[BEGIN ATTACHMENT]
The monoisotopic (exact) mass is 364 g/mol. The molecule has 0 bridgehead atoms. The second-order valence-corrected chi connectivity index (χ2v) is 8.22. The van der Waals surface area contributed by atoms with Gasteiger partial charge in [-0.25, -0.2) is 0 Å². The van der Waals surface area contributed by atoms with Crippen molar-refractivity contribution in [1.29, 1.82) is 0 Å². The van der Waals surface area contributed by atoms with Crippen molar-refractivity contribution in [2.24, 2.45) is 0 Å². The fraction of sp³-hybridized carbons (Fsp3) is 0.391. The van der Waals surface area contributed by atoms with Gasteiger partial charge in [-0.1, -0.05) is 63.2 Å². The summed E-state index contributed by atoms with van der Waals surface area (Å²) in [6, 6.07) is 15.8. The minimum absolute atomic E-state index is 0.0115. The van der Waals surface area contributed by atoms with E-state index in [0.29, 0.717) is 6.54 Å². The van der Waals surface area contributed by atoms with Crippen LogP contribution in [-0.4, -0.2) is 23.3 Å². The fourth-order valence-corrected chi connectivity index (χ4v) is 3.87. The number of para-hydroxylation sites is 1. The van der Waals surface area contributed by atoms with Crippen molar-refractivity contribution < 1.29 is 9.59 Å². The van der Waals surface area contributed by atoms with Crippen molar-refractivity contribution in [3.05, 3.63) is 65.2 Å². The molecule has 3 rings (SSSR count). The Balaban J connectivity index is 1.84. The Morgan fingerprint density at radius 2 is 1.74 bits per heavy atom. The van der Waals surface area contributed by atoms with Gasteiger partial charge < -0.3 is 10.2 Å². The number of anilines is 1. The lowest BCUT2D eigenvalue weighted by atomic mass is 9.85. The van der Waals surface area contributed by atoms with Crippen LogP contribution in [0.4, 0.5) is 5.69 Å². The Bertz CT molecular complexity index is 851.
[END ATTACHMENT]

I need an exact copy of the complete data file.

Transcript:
The monoisotopic (exact) mass is 364 g/mol. The molecule has 0 bridgehead atoms. The second-order valence-corrected chi connectivity index (χ2v) is 8.22. The van der Waals surface area contributed by atoms with Gasteiger partial charge in [-0.25, -0.2) is 0 Å². The van der Waals surface area contributed by atoms with Crippen molar-refractivity contribution in [1.29, 1.82) is 0 Å². The van der Waals surface area contributed by atoms with Crippen molar-refractivity contribution in [2.24, 2.45) is 0 Å². The fraction of sp³-hybridized carbons (Fsp3) is 0.391. The van der Waals surface area contributed by atoms with Gasteiger partial charge in [-0.1, -0.05) is 63.2 Å². The summed E-state index contributed by atoms with van der Waals surface area (Å²) in [6, 6.07) is 15.8. The minimum absolute atomic E-state index is 0.0115. The van der Waals surface area contributed by atoms with E-state index in [0.29, 0.717) is 6.54 Å². The van der Waals surface area contributed by atoms with Crippen LogP contribution in [-0.4, -0.2) is 23.3 Å². The fourth-order valence-corrected chi connectivity index (χ4v) is 3.87. The number of para-hydroxylation sites is 1. The van der Waals surface area contributed by atoms with Crippen molar-refractivity contribution < 1.29 is 9.59 Å². The van der Waals surface area contributed by atoms with Crippen molar-refractivity contribution in [3.05, 3.63) is 65.2 Å². The molecule has 3 rings (SSSR count). The Balaban J connectivity index is 1.84. The Morgan fingerprint density at radius 2 is 1.74 bits per heavy atom. The van der Waals surface area contributed by atoms with Gasteiger partial charge < -0.3 is 10.2 Å². The number of anilines is 1. The lowest BCUT2D eigenvalue weighted by atomic mass is 9.85. The van der Waals surface area contributed by atoms with Crippen LogP contribution in [0.4, 0.5) is 5.69 Å². The Bertz CT molecular complexity index is 851.